As directors of the UK’s boardrooms head to Henley Royal Regatta this weekend (Wed 29 June to Sunday 3 July) an experienced headhunter believes business leaders could learn from the Olympic successes of the rowing world.
Nick Aitchison, recent chairman of Leander Club – the world’s largest and most successful rowing club – is joining Hanson Green, one of the UK’s leading recruiter of non-executive directors on 18 July 2011.
At a time when both the diversity and performance of boards are under increasing scrutiny, Aitchison says: “Fourteen Leander athletes won medals at the Beijing 2008 Olympics, but only five came through the traditional independent school and university route – many wrongly assume this still characterises rowing. The other medallists had been identified as youngsters through talent identification programmes or recruited as gifted athletes from other sports.
“This could be seen as a blueprint for business. Boards need a very precise view of what ‘talent’ means for their business and then put real effort and imagination into seeking it out. The challenge for boards – and headhunters – is to have an open mind about where to find that talent and innovative ways to recruit it.”
Aitchison spent his earlier career in hands-on management roles, including HP Bulmer plc and Mars and now joins Peter Waine and Barry Dinan, founder directors at Hanson Green. Peter Waine says: “Nick’s breadth of experience both in search and as a director is a perfect complement to our team. Confidence amongst boards is perceptibly but slowly improving and there is now a pent-up demand for new non-execs. Many companies were reluctant to part with their experienced NEDs in the worst stage of the financial crisis.”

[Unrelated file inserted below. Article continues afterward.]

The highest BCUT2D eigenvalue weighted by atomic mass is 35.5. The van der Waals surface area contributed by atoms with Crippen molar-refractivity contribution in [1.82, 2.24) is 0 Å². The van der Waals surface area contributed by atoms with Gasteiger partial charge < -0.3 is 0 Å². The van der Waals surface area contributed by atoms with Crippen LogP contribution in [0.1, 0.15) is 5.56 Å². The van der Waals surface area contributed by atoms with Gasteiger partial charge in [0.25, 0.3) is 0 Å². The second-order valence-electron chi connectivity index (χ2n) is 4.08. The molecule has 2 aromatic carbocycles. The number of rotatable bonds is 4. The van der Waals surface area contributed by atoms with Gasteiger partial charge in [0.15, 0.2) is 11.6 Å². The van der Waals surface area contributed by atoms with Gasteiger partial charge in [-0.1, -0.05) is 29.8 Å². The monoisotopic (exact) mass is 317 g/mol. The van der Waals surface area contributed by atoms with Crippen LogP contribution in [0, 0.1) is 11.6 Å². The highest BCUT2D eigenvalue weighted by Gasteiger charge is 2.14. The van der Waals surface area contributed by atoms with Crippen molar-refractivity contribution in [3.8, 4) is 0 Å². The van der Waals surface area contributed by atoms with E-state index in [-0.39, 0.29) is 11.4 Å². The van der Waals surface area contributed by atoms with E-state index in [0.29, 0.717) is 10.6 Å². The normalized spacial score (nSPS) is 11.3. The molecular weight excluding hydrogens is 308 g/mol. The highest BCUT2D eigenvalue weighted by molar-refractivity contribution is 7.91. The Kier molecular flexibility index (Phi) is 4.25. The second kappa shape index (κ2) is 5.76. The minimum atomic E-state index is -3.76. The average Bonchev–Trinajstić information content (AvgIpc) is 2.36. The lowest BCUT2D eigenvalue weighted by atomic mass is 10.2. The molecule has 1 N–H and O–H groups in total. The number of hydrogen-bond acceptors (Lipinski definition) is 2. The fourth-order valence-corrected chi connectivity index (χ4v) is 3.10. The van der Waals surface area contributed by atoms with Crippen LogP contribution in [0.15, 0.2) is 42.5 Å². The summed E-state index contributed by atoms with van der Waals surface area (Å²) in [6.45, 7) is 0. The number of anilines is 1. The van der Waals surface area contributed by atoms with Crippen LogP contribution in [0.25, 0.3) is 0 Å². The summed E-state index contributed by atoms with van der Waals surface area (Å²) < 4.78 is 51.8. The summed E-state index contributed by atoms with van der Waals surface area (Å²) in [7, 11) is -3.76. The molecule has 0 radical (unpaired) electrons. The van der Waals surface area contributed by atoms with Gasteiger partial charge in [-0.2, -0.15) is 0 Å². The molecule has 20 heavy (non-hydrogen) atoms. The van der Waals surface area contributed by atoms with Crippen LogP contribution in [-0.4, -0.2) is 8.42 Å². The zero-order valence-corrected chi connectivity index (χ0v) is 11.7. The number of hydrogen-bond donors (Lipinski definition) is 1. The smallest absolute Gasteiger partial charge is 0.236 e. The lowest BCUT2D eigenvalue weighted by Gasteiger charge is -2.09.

Aitchison has 12 years experience in both sides of boardroom recruitment, a rarity in this industry. A former managing director of the global search firm Russell Reynolds he was also a partner at Stork & May, international career advisers for business leaders.
At Stork & May, Aitchison advised the UK’s most senior directors on their careers and says that companies may find fresh talent is more demanding of the boards they join: “In the past, many non-execs have been flattered to be asked to sit on a FTSE board. Those days are past. Good directors look for a strong chairman, evidence that the board is leading the strategy – not just rubber-stamping the executive team’s views, that the board is genuinely independent with rigorous debate and that it has a clear role in risk management and financial oversight.”